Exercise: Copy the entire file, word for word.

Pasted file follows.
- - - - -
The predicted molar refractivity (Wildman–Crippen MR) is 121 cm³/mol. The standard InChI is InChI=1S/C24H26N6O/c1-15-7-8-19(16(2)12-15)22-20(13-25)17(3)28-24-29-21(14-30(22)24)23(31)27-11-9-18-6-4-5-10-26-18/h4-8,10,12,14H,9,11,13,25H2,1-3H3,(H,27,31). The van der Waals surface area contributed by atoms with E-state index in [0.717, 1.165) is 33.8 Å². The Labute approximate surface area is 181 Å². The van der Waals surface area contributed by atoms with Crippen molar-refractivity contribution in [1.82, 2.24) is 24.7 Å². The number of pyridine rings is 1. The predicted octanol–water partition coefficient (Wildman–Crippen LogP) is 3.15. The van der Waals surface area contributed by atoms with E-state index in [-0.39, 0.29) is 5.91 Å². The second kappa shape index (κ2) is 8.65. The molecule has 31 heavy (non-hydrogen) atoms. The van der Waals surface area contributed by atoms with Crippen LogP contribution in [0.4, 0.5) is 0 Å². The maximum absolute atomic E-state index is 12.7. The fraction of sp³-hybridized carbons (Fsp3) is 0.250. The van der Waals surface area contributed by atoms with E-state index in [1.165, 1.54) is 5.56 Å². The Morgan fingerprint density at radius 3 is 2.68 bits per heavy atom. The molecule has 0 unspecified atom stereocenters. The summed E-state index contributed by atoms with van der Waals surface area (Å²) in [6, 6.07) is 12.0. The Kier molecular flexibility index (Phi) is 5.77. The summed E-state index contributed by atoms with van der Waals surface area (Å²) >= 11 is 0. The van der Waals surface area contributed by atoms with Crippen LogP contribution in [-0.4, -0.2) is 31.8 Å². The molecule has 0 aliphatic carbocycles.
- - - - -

The predicted molar refractivity (Wildman–Crippen MR) is 121 cm³/mol. The standard InChI is InChI=1S/C24H26N6O/c1-15-7-8-19(16(2)12-15)22-20(13-25)17(3)28-24-29-21(14-30(22)24)23(31)27-11-9-18-6-4-5-10-26-18/h4-8,10,12,14H,9,11,13,25H2,1-3H3,(H,27,31). The van der Waals surface area contributed by atoms with E-state index in [0.717, 1.165) is 33.8 Å². The Labute approximate surface area is 181 Å². The van der Waals surface area contributed by atoms with Crippen molar-refractivity contribution in [1.82, 2.24) is 24.7 Å². The number of pyridine rings is 1. The predicted octanol–water partition coefficient (Wildman–Crippen LogP) is 3.15. The van der Waals surface area contributed by atoms with E-state index in [-0.39, 0.29) is 5.91 Å². The second kappa shape index (κ2) is 8.65. The molecule has 31 heavy (non-hydrogen) atoms. The van der Waals surface area contributed by atoms with Crippen LogP contribution in [0.4, 0.5) is 0 Å². The maximum absolute atomic E-state index is 12.7. The fraction of sp³-hybridized carbons (Fsp3) is 0.250. The van der Waals surface area contributed by atoms with E-state index in [1.165, 1.54) is 5.56 Å². The Morgan fingerprint density at radius 3 is 2.68 bits per heavy atom. The molecule has 0 unspecified atom stereocenters. The summed E-state index contributed by atoms with van der Waals surface area (Å²) in [6, 6.07) is 12.0. The Kier molecular flexibility index (Phi) is 5.77. The summed E-state index contributed by atoms with van der Waals surface area (Å²) >= 11 is 0. The van der Waals surface area contributed by atoms with Crippen LogP contribution in [-0.4, -0.2) is 31.8 Å². The molecule has 0 aliphatic carbocycles.